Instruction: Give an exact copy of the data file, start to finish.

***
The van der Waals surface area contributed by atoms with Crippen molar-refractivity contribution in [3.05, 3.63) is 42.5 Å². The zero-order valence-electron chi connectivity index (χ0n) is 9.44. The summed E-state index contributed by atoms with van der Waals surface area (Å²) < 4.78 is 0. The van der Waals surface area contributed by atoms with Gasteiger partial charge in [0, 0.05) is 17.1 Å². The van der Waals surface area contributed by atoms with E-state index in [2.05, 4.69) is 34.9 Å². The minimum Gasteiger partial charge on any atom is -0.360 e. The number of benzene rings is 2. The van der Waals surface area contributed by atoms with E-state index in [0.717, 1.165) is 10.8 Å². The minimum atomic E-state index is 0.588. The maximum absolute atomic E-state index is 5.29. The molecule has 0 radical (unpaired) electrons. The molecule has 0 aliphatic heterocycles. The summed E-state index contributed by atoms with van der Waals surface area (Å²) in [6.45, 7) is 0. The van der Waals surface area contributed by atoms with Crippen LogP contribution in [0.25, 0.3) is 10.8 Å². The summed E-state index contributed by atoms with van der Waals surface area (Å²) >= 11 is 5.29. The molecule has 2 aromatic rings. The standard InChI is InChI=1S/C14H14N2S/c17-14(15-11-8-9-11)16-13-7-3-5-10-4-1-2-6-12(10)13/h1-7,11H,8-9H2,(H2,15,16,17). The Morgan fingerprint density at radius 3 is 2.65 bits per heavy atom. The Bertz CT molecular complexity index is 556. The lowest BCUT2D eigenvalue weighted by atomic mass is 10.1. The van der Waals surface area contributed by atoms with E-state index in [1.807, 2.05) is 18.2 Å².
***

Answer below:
The van der Waals surface area contributed by atoms with Crippen molar-refractivity contribution in [3.05, 3.63) is 42.5 Å². The zero-order valence-electron chi connectivity index (χ0n) is 9.44. The summed E-state index contributed by atoms with van der Waals surface area (Å²) < 4.78 is 0. The van der Waals surface area contributed by atoms with Gasteiger partial charge in [0, 0.05) is 17.1 Å². The van der Waals surface area contributed by atoms with E-state index in [2.05, 4.69) is 34.9 Å². The minimum Gasteiger partial charge on any atom is -0.360 e. The number of benzene rings is 2. The van der Waals surface area contributed by atoms with E-state index in [0.717, 1.165) is 10.8 Å². The minimum atomic E-state index is 0.588. The maximum absolute atomic E-state index is 5.29. The molecule has 0 radical (unpaired) electrons. The molecule has 0 aliphatic heterocycles. The summed E-state index contributed by atoms with van der Waals surface area (Å²) in [6.45, 7) is 0. The van der Waals surface area contributed by atoms with Crippen LogP contribution in [0.25, 0.3) is 10.8 Å². The summed E-state index contributed by atoms with van der Waals surface area (Å²) >= 11 is 5.29. The molecule has 2 aromatic rings. The standard InChI is InChI=1S/C14H14N2S/c17-14(15-11-8-9-11)16-13-7-3-5-10-4-1-2-6-12(10)13/h1-7,11H,8-9H2,(H2,15,16,17). The Morgan fingerprint density at radius 3 is 2.65 bits per heavy atom. The Bertz CT molecular complexity index is 556. The lowest BCUT2D eigenvalue weighted by atomic mass is 10.1. The van der Waals surface area contributed by atoms with E-state index in [1.807, 2.05) is 18.2 Å².